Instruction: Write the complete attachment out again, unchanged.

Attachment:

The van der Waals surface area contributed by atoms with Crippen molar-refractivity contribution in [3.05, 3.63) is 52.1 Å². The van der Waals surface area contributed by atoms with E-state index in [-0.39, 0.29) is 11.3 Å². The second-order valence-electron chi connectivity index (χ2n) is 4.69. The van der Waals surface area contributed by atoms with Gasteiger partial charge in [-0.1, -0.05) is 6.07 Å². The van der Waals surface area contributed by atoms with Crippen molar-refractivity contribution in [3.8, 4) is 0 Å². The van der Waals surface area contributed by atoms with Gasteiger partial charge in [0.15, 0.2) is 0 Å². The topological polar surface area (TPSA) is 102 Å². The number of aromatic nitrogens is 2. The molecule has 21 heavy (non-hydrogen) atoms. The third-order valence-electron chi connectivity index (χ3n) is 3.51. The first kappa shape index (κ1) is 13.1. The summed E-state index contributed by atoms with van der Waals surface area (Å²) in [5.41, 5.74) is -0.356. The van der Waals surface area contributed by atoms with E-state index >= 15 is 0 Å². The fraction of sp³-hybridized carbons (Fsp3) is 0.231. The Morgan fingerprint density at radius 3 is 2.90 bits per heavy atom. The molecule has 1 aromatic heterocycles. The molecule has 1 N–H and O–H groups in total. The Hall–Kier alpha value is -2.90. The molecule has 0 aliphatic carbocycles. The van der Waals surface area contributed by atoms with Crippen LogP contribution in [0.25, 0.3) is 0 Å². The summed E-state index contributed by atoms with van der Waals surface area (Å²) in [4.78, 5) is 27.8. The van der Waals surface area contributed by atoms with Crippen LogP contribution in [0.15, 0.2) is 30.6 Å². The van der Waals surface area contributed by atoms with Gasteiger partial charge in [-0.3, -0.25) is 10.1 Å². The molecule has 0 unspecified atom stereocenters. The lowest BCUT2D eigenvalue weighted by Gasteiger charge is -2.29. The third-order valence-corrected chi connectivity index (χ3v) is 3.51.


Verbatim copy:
The van der Waals surface area contributed by atoms with Crippen molar-refractivity contribution in [3.05, 3.63) is 52.1 Å². The van der Waals surface area contributed by atoms with E-state index in [-0.39, 0.29) is 11.3 Å². The second-order valence-electron chi connectivity index (χ2n) is 4.69. The van der Waals surface area contributed by atoms with Gasteiger partial charge in [-0.1, -0.05) is 6.07 Å². The van der Waals surface area contributed by atoms with Crippen molar-refractivity contribution in [3.8, 4) is 0 Å². The van der Waals surface area contributed by atoms with Gasteiger partial charge in [0.15, 0.2) is 0 Å². The topological polar surface area (TPSA) is 102 Å². The number of aromatic nitrogens is 2. The molecule has 21 heavy (non-hydrogen) atoms. The third-order valence-electron chi connectivity index (χ3n) is 3.51. The first kappa shape index (κ1) is 13.1. The summed E-state index contributed by atoms with van der Waals surface area (Å²) in [5.41, 5.74) is -0.356. The van der Waals surface area contributed by atoms with E-state index >= 15 is 0 Å². The fraction of sp³-hybridized carbons (Fsp3) is 0.231. The Morgan fingerprint density at radius 3 is 2.90 bits per heavy atom. The molecule has 1 aromatic heterocycles. The molecule has 1 N–H and O–H groups in total. The Hall–Kier alpha value is -2.90. The molecule has 0 aliphatic carbocycles. The van der Waals surface area contributed by atoms with Crippen LogP contribution in [0.25, 0.3) is 0 Å². The summed E-state index contributed by atoms with van der Waals surface area (Å²) in [4.78, 5) is 27.8. The van der Waals surface area contributed by atoms with Crippen LogP contribution in [0.15, 0.2) is 30.6 Å². The van der Waals surface area contributed by atoms with Gasteiger partial charge in [-0.3, -0.25) is 10.1 Å². The molecule has 0 unspecified atom stereocenters. The lowest BCUT2D eigenvalue weighted by Gasteiger charge is -2.29. The third-order valence-corrected chi connectivity index (χ3v) is 3.51.